Not sure I’m very coherent here, but it’s not yet 7am on a Sunday, so I’m giving myself a pass.

  5. Laura Vivanco
    Jan 20, 2008 @ 08:18:27

    I believe that we as a romance community would be better if we moved away from the fan culture, the personalization of the author/reader relationship because the relationship that we readers have is truly with the book. The only real connection the author has with a reader is through the words and so it seems that we readers are projecting our feelings of the writing onto the author, both positive and negative.

    If we are just “fans” of the work and not the “person” why would what we know about a person affect our feelings toward their work?

    I agree that the “the relationship that we readers have is truly with the book” but the author does, obviously, have some control over the contents of her books. Authors sometimes talk about “bleeding onto the page” and it’s true that sometimes one can spot issues/themes in an author’s work which are fairly obviously linked to aspects of that author’s life. To take the example of Suzanne Brockmann, mentioned by Sarah above, Brockmann’s personal views on homosexuality are quite apparent in some of her novels. Clearly that’s a good thing if you agree with Brockmann’s stance, but it would be difficult to argue that her views have had no influence on her work.

    So there is a connection between the author and the work, and sometimes the author’s public statements can suddenly make certain things more obvious for a reader. Readers can often get caught up in a story and enjoy it even if there are bits they’d rather gloss over or which they interpret in a certain way because they want to be able to enjoy the novel. I’ve enjoyed lots of Heyer’s novels, but once I’d read the ones in which her snobbery and racism come through most clearly, it did make it more difficult to go back and enjoy the others in which those prejudices were less obvious (and therefore easier to ignore). In the same way, some comments made by authors might illuminate the world-view of the characters in their novels and force the reader to re-examine her/his understanding of those texts. In a sense it’s a bit similar to the way in which some people say that literary criticism can spoil a book for them. Being forced to look at some issues in a work more closely, particularly if they’re things you’d rather weren’t there, can spoil your enjoyment of a book. The converse is also true, because if you find something to admire in the author’s comments, or as a result of literary criticism, it may mean that you then see those positive qualities when you read the novels.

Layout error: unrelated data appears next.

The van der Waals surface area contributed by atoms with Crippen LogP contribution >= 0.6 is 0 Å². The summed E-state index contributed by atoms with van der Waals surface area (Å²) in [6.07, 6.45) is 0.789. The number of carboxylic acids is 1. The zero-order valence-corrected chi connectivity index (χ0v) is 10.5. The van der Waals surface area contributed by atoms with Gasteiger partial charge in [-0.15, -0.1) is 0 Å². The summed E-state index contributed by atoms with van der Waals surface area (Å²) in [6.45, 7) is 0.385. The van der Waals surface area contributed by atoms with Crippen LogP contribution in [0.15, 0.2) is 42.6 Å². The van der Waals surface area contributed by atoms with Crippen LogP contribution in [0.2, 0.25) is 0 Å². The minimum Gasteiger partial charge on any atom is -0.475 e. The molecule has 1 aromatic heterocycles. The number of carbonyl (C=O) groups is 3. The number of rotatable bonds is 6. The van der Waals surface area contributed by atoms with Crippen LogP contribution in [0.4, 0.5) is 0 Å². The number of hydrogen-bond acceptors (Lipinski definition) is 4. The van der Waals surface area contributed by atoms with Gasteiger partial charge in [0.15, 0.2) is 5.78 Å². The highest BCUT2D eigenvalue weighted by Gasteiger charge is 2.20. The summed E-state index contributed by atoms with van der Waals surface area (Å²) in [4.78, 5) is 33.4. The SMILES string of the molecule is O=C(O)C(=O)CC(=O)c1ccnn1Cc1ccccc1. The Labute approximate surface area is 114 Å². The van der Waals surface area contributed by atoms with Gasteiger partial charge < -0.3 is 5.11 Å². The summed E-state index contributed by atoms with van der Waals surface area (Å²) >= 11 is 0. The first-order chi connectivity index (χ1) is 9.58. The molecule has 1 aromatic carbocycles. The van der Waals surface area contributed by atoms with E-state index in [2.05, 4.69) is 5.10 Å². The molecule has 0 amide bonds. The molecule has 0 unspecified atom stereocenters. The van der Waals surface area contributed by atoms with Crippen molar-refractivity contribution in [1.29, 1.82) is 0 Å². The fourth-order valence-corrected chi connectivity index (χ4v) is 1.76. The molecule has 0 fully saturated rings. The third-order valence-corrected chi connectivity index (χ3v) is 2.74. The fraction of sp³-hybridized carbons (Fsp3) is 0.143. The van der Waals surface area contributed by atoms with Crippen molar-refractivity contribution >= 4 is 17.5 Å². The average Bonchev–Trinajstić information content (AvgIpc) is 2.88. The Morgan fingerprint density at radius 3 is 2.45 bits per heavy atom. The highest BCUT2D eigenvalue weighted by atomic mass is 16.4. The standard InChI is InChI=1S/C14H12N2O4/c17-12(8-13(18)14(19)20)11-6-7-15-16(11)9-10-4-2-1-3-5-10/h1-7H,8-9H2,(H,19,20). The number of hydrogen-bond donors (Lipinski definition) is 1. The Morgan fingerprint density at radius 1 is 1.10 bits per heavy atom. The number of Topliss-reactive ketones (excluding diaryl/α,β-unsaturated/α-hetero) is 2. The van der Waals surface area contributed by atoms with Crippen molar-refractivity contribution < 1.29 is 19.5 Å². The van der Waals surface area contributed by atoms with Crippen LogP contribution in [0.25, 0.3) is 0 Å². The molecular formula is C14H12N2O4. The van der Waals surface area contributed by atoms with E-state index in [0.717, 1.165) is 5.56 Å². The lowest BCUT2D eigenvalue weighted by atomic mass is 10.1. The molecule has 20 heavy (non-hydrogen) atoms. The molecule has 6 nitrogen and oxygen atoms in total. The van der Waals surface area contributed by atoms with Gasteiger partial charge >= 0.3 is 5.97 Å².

But that’s still at the level of the author’s ideas and ideals. Assuming that an author will live up to their ideals, and has always lived up to them, would be expecting too much of any author. Authors are human, and they’ll inevitably have doubts, make mistakes and say things they shouldn’t. I’d only let an author’s comments affect my enjoyment of the book if there was some direct link between the reason for the author’s bad behaviour and their underlying ideals/attitudes which, in some way, seep through into their books.